Cape Film Commission Closes Down

After 15 years of working with the film industry, government and government agencies, the Cape Film Commission (CFC) is closing its doors.

The decision is due to the lack of funding and support we have received from local and provincial government in recent years. This lack of operational funding has made it impossible for the business to continue.

The last grant funding the CFC received was from both the Western Cape Provincial Government and the City of Cape Town in 2011 and the City of Cape Town in 2012. These combined amounts equated to approximately just over R3m for each year from each entity.

In recent years we have relied on project funding from MICT SETA to continue with our business. This funding has resulted in the CFC supporting over 600 bursaries, learnerships and internships during the past 5 years.

Coupled with the limited revenue we received from the sale of insurance policies to the industry, this project funding enabled us to continue with our core operations as well as delivering these projects. Unfortunately, we need operational funding to compliment this project funding, that funding is no longer available to us and has been allocated elsewhere.

In 2015 the CFC signed an agreement with the City of George to work with them and the surrounding municipalities to develop and promote the local film industry there. This enabled us to run a series of film workshops in the Eden District for filmmakers during 2014 and 2015.

There were also dividends brought to the region through a grant we received from the National Lottery Grant Trust Fund to run the Eden Independent Film Festival in October 2015. This festival brought together filmmakers from all over South Africa to share their experiences and expertise with local filmmakers and students.

The agreement we signed with the City of George brought some limited grant funding to the CFC which assisted with our operational costs and the management of the Film Festival.

During 2015 we also received signed agreements with Stellenbosch, Knysna, Plettenburgh Bay and the Northern Cape to assist them in promoting their region to the local and international film community, there was no funding received from any of these entities. However, this initiative proved successful and attracted filmmakers to those regions during 2015 and already in 2016.

The core mandate of the Cape Film Commission was to promote Cape Town and the Western Cape for local and international filming. This was done through relationships with the Department of Trade and Industry, the International Emmys, the Association of Film Commissioners International (AFCI), the South African Consulates in various territories, the Department of Home Affairs and the film industry.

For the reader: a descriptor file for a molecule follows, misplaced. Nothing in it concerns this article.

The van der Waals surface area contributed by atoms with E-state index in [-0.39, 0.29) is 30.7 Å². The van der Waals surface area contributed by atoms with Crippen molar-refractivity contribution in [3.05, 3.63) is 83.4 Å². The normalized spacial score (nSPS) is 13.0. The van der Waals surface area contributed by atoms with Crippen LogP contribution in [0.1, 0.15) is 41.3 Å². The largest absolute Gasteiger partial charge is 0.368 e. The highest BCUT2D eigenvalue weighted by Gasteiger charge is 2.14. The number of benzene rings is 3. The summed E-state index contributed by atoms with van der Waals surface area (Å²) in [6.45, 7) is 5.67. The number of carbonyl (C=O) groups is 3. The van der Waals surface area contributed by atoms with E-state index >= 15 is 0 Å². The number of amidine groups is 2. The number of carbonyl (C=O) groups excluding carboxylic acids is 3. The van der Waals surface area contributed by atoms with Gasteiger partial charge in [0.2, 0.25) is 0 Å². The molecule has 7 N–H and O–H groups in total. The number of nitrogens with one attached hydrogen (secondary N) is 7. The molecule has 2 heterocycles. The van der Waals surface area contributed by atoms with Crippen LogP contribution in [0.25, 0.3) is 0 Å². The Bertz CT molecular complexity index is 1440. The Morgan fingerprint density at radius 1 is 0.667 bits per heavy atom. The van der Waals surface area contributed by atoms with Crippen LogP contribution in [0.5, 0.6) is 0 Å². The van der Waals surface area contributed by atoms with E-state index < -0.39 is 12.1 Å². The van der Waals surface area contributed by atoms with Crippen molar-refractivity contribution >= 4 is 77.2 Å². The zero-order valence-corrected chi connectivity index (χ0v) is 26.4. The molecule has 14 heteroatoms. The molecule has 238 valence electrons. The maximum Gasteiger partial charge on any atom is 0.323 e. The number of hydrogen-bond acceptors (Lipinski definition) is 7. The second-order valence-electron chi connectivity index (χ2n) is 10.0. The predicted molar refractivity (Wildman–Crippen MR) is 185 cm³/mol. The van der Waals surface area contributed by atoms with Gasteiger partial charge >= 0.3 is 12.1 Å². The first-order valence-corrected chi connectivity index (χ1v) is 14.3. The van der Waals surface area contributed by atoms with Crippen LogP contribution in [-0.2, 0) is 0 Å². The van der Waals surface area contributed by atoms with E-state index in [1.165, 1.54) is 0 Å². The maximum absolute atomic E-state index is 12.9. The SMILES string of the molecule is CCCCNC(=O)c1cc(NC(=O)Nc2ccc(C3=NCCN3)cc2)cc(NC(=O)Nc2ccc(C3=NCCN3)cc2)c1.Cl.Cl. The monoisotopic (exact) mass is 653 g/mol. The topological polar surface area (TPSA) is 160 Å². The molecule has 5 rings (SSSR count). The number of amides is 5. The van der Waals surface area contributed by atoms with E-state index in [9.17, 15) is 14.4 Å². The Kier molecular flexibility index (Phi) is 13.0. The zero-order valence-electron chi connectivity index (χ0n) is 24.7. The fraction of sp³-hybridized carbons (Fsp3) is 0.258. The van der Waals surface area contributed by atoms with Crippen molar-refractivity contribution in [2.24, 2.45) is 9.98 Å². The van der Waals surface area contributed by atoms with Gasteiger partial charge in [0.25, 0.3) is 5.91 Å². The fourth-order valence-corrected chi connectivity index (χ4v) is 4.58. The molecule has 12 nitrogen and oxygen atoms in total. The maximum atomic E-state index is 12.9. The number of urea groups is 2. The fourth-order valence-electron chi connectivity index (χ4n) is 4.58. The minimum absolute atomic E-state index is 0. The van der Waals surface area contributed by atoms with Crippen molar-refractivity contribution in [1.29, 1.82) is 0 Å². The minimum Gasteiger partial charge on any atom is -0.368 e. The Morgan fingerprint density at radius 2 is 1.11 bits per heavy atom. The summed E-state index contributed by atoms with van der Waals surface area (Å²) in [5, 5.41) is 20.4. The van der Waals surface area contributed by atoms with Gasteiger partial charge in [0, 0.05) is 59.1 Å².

These partnerships assisted us in assisting the local industry to bring in on average approximately R2.5bn of business each year for 5 years. Unfortunately the relationship with the Western Cape Government and the City of Cape Town fell away in 2012/13, although we continued to work with various departments in both spheres of government on issues such as access to locations for filming and the use of camera drones.

The R10bn in economic investment created many jobs and raised the profile of South Africa and specifically Cape Town as a filmmaking destination internationally, we have witnessed a steady growth for interest in filming in the region. One of the major challenges is to ensure we have the capacity to deliver against the opportunities we received, this in part was the work we were doing with the DTI and MICT SETA.

There is a general belief that Cape Town is now in the top 5 of international film destinations. The CFC is not taking credit for this, this was done by the film, television and commercials industries, we were merely facilitators in the process.. Our local industry now has world class skills. The current exchange rate of the Rand to the US Dollar and British pound must also be factored into this success.

Unlike the KZN and Gauteng Film Commissions, the Cape Film Commission is a Not for Profit Company, we have never received the level of funding that those departments have. We are the only official Film Commission in South Africa and one of only three in Africa (as recognised by the AFCI). Our CEO, Denis Lillie is the only officially qualified Film Commissioner in Africa (as recognised by the AFCI). As a consequence of this membership and affiliation to the AFCI, the CFC are unable to charge for its' services. This agreement holds for all of the 300+ Film Commissions around the world to ensure transparency and a level playing field. It also allows us to freely interact with these other territories to discuss and develop co-production opportunities.

Several years ago when the CFC was made aware that its' government funding would be cut, we met with several government departments and agencies to table the establishment of the South African Film Commission (SAFC). This would enable us to draw on national government funding, especially as our membership had grown from 550 in 2010 to approximately 3000 currently. Many of our 2000 SA Members are from across the country and we took the view that we could be classified as a national organisation. However an organisation needs to have been established for over 12 months to apply for funding from certain government departments. We have never had the opportunity to test this.